Tenants at the Auberge included Sir John Richardson, Colonel Sir Frederick Hankey, Chief secretary to the Government of Malta and one Dr Tomlinson Protestant Lord Bishop of Gibraltar who in 1842 took residence at the Auberge. He changed the name of the historic palace to 'Gibraltar House' and is alleged to have tried to change Strada Vescovo ( Bishop Street ) to Strada Vescovi ( Bishops Street ). It is probably at this time that the steps outside the front door were removed to be replaced by a doric portico. Perhaps because the Lord Bishop was frequently away on pastoral visits the Auberge was let on a very short lease to a Captain Stewart RN, who could have been Admiral Sir Houston Stewart, one time member of the Malta Council of Government.
In 1921, when Malta was granted a certain amount of self-government, the Auberge was turned into a school. Following Sir Ugo Mifsud's election as nationalist prime Minister in 1924 the Auberge once again changed role and became the official seat of the Prime Minister. With the suspension of the constitution and with war starting in 1939 the Auberge was made available to the British Institute.
Since the return of self-government in 1947 four prime Ministers have used Auberge d'Aragon as their office starting with Sir Paul Boffa, the first Labour Prime Minister of Malta . Boffa was followed by Dr Enrico Mizzi in 1950 and Dr Giorgio Borg Olivier who succeeded Nerik Mizzi after the latter died in office.
It was Dr Borg Olivier who successfully negotiated sovereign Independence for the Maltese Islands . The historic table at which many discussions were held survives in the old refectory of the Auberge.
Mr. Dom Mintoff who won the 1971 General Election moved the Office of the Prime Minister out of the Auberge d'Aragon to the more opulent and majestic Auberge de Castille. Ms Agatha Barbara, who eventually became Malta 's first woman President, took over the Auberge d'Aragon for her Ministry of Education and Culture. The change in Government in 1987 saw Mr. John Dalli in as Parliamentary Secretary for Industry and later as Minister for Economic Affairs.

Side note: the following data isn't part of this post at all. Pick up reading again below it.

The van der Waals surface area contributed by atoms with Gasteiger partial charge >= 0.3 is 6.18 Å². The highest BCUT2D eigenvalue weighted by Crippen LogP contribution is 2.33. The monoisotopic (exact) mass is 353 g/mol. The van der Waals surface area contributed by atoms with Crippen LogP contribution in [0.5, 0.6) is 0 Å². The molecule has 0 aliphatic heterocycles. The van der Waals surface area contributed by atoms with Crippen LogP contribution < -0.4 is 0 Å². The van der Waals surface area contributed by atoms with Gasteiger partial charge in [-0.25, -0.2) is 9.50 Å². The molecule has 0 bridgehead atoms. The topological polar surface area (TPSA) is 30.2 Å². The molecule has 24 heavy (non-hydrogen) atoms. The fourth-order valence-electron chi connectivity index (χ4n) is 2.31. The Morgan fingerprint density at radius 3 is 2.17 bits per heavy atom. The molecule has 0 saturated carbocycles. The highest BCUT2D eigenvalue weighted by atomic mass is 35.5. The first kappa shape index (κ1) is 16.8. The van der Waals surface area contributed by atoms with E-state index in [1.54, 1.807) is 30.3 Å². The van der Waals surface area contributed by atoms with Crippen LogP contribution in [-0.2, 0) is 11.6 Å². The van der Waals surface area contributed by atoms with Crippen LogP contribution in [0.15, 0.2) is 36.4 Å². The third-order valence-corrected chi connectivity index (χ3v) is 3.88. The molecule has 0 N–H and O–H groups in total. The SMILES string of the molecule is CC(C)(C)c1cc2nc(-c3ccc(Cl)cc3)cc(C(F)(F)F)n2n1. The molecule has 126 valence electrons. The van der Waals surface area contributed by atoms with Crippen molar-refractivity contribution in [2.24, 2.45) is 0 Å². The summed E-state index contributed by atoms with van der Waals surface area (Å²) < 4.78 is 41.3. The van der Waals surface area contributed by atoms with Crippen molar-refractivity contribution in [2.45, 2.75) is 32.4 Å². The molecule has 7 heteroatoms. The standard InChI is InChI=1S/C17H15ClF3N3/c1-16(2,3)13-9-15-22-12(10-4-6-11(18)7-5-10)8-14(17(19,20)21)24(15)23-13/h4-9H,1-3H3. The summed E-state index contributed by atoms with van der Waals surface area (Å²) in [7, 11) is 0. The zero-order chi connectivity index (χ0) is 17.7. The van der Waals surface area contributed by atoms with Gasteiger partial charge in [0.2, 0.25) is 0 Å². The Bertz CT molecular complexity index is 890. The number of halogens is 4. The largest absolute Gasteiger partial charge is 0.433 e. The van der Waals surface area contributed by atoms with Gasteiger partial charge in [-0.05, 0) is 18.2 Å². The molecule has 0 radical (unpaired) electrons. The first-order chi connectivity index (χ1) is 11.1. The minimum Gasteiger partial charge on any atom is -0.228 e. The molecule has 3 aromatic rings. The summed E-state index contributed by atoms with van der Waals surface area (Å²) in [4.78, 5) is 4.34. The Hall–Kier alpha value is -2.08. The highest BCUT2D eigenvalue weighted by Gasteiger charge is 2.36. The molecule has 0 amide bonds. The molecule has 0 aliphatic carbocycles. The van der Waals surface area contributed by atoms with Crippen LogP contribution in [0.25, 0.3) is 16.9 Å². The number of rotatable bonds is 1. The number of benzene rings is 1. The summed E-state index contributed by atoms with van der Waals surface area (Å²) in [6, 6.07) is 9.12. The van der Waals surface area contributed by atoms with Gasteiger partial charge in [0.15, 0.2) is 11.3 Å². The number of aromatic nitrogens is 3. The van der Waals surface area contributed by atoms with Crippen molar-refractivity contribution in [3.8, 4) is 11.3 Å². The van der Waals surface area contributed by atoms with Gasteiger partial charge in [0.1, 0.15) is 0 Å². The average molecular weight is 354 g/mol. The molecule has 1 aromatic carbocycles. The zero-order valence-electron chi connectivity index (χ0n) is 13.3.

Later the Auberge housed the Ministry for Economic Services headed by Dr George Bonello Dupius and later by Dr Josef Bonnici. After the 2003 election the Auberge housed the Ministry of Finance and Economic Services. In March 2004 the Auberge d'Aragon became the office of the Deputy Prime Minister and Minister for Justice and Home Affairs, Dr Tonio Borg. After the 2008 election the Auberge d'Aragon became the office of Dr. Carmelo Mifsud Bonnici as Minsiter for Justice and Home Affairs and subsequently in 2012 as Minister for Home and Parliamentary Affairs.

House of Catalunya

The so-called House of Catalunya in Marsamxetto Road, Valletta originally consisted of three fine Baroque houses built in 1692-1694 at the expense of the Langue of Aragon to house the Knights of the Priory of Catalunya. Part of the land on which the new priory was built had been acquired as far back as 20 September 1569 by the Knights Antiguo de Cabrera and Martino de Lawrie acting on behalf and in representation of the Langue of Aragon, this for the purpose of building their grand auberge which, on completion, only occupied part of this acquired land. The rest of the land to accommodate the new Priory of Catalunya was purchased in 1692 during the grand mastership of the Frenchman Adrien de Wignacourt. When completed, the three houses of the Priory of Catalunya were separated from the 16th century Auberge of Aragon by a narrow lane. (Prof. Denis De Lucca).